Alluvial Fan and Debris Flow Flooding

  • Do you live in a mountainous area? Do you live in the foothills? Do you live along the coast?
  • If you live in or visit one of these areas, at some time you may experience alluvial fan or debris flow flooding.

Alluvial Fan Flooding

Alluvial Fan Flooding is flashy and unpredictable. It is characterized by relatively shallow depths, high velocity, and moving soil and sediment, creating uncertainty about where rising water will travel. Alluvial fan flooding is unique in that it only occurs on alluvial fans. An alluvial fan is a fan-shaped landform that has been created by erosion of sediment from an upland source. Alluvial fans are common in parts of central and southern California and as a result alluvial fan flooding is a concern.

Debris Flow Flooding

Debris flow floods are made up of water, mud, and debris; they can form and accelerate quickly, reaching high velocities and traveling great distances. Debris flows are commonly caused by heavy, localized rainfall on hillsides where vegetation has been destroyed by fire. Debris flows can demolish homes and other structures, wash out roads and bridges and sweep away cars. In debris flow flooding, mud remains after a flood has receded, causing additional expense to remove. In January 2005, a hillside gave way in La Conchita (Ventura County), damaging 36 houses and killing 10 people.

Impact

Similar to a flash flood, alluvial fan flooding can occur with little warning. But in some instances, weather conditions that can lead to alluvial fan flooding are predictable, providing more time to take precautionary measures. Alluvial fan flows and debris flows can be particularly hazardous because large debris can be transported by the fast-moving and dense mix of slurry and boulders.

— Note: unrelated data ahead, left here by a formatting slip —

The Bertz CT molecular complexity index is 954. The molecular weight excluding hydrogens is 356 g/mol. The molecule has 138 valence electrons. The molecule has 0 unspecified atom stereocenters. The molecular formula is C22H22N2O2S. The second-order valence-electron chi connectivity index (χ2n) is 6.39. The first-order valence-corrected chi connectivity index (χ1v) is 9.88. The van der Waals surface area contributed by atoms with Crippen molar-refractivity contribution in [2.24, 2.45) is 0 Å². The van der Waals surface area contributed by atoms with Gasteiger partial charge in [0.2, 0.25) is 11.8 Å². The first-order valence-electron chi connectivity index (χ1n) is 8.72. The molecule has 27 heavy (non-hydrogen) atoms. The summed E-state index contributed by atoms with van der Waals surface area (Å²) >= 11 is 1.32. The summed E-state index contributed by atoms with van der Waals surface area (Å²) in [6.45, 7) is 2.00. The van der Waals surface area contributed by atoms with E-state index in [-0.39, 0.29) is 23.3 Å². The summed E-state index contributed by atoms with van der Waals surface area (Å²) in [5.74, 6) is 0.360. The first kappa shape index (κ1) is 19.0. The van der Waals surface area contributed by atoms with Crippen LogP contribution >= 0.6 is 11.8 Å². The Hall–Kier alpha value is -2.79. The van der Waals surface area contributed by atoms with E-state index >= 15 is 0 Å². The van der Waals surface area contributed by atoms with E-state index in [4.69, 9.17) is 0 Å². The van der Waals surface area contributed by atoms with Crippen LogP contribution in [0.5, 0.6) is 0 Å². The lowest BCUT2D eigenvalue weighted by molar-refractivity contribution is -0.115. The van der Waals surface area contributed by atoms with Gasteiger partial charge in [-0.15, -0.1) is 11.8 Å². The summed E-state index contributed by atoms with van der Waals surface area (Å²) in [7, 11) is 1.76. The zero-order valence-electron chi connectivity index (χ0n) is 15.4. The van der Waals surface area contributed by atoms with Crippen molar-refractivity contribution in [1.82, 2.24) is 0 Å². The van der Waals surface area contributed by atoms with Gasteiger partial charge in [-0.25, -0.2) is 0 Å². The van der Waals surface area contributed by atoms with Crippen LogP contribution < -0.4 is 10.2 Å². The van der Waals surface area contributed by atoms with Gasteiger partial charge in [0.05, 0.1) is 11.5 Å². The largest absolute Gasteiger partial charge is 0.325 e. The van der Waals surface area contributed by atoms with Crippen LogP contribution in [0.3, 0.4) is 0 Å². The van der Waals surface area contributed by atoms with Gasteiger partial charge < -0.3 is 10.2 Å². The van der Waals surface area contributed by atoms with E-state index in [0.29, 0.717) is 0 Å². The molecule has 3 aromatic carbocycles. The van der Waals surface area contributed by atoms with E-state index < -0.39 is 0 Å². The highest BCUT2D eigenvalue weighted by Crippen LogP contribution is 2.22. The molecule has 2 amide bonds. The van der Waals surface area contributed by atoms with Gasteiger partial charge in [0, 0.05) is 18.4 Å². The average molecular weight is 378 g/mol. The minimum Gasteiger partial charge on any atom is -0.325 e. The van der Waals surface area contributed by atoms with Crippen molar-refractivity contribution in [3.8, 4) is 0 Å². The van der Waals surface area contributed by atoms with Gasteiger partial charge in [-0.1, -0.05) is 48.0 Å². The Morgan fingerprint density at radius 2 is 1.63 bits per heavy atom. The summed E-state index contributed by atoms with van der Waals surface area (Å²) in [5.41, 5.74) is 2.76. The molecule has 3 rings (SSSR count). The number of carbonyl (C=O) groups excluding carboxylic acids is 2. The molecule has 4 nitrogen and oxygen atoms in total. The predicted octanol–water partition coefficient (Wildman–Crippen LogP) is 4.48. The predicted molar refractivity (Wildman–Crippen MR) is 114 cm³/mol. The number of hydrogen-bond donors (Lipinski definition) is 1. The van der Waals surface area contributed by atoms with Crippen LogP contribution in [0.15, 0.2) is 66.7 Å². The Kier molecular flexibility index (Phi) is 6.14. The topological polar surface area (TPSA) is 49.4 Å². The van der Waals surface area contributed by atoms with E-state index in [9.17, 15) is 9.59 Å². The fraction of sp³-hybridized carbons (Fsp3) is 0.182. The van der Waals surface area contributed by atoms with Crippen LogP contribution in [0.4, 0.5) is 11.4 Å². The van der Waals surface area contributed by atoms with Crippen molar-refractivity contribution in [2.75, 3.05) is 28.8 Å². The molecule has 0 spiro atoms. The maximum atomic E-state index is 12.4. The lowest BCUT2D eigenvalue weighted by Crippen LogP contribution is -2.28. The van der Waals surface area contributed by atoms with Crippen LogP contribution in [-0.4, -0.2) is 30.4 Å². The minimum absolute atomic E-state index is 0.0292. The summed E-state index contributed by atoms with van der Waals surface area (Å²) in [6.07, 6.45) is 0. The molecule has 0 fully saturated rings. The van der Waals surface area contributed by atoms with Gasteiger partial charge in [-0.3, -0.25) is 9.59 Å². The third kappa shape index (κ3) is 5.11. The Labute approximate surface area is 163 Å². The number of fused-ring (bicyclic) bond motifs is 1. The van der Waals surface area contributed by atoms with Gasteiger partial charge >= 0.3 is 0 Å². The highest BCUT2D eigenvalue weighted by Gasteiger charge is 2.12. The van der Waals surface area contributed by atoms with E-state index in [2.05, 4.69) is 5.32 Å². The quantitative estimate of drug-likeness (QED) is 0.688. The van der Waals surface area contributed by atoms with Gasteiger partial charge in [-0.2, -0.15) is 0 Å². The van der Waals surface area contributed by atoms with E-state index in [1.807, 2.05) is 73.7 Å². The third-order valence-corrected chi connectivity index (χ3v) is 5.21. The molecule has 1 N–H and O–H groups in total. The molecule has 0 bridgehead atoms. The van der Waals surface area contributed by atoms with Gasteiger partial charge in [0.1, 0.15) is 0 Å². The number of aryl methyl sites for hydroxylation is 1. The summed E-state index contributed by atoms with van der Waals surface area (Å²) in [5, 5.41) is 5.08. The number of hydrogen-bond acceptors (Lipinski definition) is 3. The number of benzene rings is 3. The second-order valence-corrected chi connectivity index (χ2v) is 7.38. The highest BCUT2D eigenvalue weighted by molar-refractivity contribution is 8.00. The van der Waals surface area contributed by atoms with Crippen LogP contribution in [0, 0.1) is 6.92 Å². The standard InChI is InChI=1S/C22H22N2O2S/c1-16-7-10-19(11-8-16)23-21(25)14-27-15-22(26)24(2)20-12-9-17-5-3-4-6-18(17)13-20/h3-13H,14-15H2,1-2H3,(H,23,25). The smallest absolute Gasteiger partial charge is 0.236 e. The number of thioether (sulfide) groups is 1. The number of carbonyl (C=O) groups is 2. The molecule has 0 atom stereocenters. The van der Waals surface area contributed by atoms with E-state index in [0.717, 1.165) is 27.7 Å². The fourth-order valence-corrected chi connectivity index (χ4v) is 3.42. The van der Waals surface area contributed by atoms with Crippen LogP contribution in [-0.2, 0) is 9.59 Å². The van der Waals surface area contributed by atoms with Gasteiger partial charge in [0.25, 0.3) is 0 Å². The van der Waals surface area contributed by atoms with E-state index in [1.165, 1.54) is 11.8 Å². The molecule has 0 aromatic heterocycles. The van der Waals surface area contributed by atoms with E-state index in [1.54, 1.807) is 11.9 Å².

Riverine Flooding - Rivers, Creeks, and Streams

  • Do you have a stream, creek or river in your neighborhood?
  • Do you visit streams, creeks or rivers on vacation?
  • If you do, then you may be exposed to riverine type flooding.

Riverine Flooding

Riverine Flooding occurs when rivers, streams and lakes overflow their banks. This includes flooding caused by levee failure and channel erosion. Areas adjacent to local streams and creeks can also experience flooding as a result of excessive runoff from heavy rainfall and accumulation of water flowing over broad flat areas. Of particular concern in California are the deep floodplains of the Central Valley, which are subject to periodic riverine flooding. Riverine flooding can be widespread, with floodwaters persisting for several hours to days, weeks or more.

Impact